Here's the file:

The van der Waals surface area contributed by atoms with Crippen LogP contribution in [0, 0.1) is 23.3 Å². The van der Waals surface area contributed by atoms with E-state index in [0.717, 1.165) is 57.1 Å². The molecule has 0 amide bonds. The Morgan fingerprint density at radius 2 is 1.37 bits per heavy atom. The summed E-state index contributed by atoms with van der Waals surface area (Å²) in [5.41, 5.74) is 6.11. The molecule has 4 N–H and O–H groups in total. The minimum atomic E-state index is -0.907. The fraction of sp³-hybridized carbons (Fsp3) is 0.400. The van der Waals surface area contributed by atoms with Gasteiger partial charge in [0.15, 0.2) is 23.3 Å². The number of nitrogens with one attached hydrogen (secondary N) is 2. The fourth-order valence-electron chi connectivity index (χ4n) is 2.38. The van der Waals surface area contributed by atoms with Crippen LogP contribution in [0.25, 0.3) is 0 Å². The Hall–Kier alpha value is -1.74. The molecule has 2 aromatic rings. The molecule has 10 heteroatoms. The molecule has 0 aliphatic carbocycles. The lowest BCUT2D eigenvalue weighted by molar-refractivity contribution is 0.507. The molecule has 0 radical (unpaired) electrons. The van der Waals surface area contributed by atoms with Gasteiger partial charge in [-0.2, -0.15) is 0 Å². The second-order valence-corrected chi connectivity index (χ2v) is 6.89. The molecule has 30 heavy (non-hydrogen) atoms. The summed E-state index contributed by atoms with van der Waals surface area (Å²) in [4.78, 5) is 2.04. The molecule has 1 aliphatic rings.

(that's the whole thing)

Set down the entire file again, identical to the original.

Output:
The van der Waals surface area contributed by atoms with Crippen LogP contribution in [0, 0.1) is 23.3 Å². The van der Waals surface area contributed by atoms with E-state index in [0.717, 1.165) is 57.1 Å². The molecule has 0 amide bonds. The Morgan fingerprint density at radius 2 is 1.37 bits per heavy atom. The summed E-state index contributed by atoms with van der Waals surface area (Å²) in [5.41, 5.74) is 6.11. The molecule has 4 N–H and O–H groups in total. The minimum atomic E-state index is -0.907. The fraction of sp³-hybridized carbons (Fsp3) is 0.400. The van der Waals surface area contributed by atoms with Gasteiger partial charge in [0.15, 0.2) is 23.3 Å². The number of nitrogens with one attached hydrogen (secondary N) is 2. The fourth-order valence-electron chi connectivity index (χ4n) is 2.38. The van der Waals surface area contributed by atoms with Crippen LogP contribution in [0.25, 0.3) is 0 Å². The Hall–Kier alpha value is -1.74. The molecule has 2 aromatic rings. The molecule has 10 heteroatoms. The molecule has 0 aliphatic carbocycles. The lowest BCUT2D eigenvalue weighted by molar-refractivity contribution is 0.507. The molecule has 0 radical (unpaired) electrons. The van der Waals surface area contributed by atoms with Gasteiger partial charge in [-0.2, -0.15) is 0 Å². The second-order valence-corrected chi connectivity index (χ2v) is 6.89. The molecule has 30 heavy (non-hydrogen) atoms. The summed E-state index contributed by atoms with van der Waals surface area (Å²) in [4.78, 5) is 2.04. The molecule has 1 aliphatic rings.